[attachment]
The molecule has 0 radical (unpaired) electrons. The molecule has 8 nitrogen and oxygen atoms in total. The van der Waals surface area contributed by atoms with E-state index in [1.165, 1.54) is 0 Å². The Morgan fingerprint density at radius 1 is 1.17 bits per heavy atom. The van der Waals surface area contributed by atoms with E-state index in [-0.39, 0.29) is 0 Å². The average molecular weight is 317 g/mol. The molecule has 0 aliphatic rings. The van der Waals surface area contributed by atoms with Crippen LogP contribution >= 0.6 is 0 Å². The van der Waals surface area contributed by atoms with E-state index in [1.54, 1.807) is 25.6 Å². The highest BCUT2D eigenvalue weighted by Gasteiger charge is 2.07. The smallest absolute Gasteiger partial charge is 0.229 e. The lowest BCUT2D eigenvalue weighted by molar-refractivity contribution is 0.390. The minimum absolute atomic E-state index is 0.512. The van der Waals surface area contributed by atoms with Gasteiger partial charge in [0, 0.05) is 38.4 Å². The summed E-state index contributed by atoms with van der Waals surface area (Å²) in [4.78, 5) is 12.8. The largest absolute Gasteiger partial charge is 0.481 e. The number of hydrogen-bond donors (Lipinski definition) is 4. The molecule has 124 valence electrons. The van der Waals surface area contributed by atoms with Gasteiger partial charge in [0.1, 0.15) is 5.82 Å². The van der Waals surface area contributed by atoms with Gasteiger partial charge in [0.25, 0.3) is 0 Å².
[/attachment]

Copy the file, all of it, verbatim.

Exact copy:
The molecule has 0 radical (unpaired) electrons. The molecule has 8 nitrogen and oxygen atoms in total. The van der Waals surface area contributed by atoms with E-state index in [1.165, 1.54) is 0 Å². The Morgan fingerprint density at radius 1 is 1.17 bits per heavy atom. The van der Waals surface area contributed by atoms with E-state index in [-0.39, 0.29) is 0 Å². The average molecular weight is 317 g/mol. The molecule has 0 aliphatic rings. The van der Waals surface area contributed by atoms with Crippen LogP contribution >= 0.6 is 0 Å². The van der Waals surface area contributed by atoms with E-state index in [1.54, 1.807) is 25.6 Å². The highest BCUT2D eigenvalue weighted by Gasteiger charge is 2.07. The smallest absolute Gasteiger partial charge is 0.229 e. The lowest BCUT2D eigenvalue weighted by molar-refractivity contribution is 0.390. The minimum absolute atomic E-state index is 0.512. The van der Waals surface area contributed by atoms with Gasteiger partial charge in [0, 0.05) is 38.4 Å². The summed E-state index contributed by atoms with van der Waals surface area (Å²) in [4.78, 5) is 12.8. The largest absolute Gasteiger partial charge is 0.481 e. The number of hydrogen-bond donors (Lipinski definition) is 4. The molecule has 124 valence electrons. The van der Waals surface area contributed by atoms with Gasteiger partial charge in [0.1, 0.15) is 5.82 Å². The van der Waals surface area contributed by atoms with Gasteiger partial charge in [0.25, 0.3) is 0 Å².